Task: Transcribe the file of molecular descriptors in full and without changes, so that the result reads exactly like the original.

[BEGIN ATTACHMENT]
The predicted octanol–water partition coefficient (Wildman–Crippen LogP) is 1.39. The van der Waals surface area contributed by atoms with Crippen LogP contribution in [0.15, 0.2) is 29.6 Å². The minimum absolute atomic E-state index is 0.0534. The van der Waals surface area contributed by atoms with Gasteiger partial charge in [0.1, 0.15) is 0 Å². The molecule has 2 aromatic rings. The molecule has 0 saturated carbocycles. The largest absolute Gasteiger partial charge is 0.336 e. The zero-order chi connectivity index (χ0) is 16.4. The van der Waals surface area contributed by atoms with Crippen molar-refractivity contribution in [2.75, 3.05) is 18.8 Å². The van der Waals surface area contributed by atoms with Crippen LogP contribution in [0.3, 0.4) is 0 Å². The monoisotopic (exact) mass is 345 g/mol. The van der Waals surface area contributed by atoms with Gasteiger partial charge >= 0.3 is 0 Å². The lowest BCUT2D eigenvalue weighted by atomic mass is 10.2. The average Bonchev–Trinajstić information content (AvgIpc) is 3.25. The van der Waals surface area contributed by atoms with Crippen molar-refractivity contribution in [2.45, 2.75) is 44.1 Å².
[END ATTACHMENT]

The predicted octanol–water partition coefficient (Wildman–Crippen LogP) is 1.39. The van der Waals surface area contributed by atoms with Crippen LogP contribution in [0.15, 0.2) is 29.6 Å². The minimum absolute atomic E-state index is 0.0534. The van der Waals surface area contributed by atoms with Gasteiger partial charge in [0.1, 0.15) is 0 Å². The molecule has 2 aromatic rings. The molecule has 0 saturated carbocycles. The largest absolute Gasteiger partial charge is 0.336 e. The zero-order chi connectivity index (χ0) is 16.4. The van der Waals surface area contributed by atoms with Crippen molar-refractivity contribution in [2.75, 3.05) is 18.8 Å². The van der Waals surface area contributed by atoms with Crippen LogP contribution in [0.3, 0.4) is 0 Å². The monoisotopic (exact) mass is 345 g/mol. The van der Waals surface area contributed by atoms with Gasteiger partial charge >= 0.3 is 0 Å². The lowest BCUT2D eigenvalue weighted by atomic mass is 10.2. The average Bonchev–Trinajstić information content (AvgIpc) is 3.25. The van der Waals surface area contributed by atoms with Crippen molar-refractivity contribution in [2.45, 2.75) is 44.1 Å².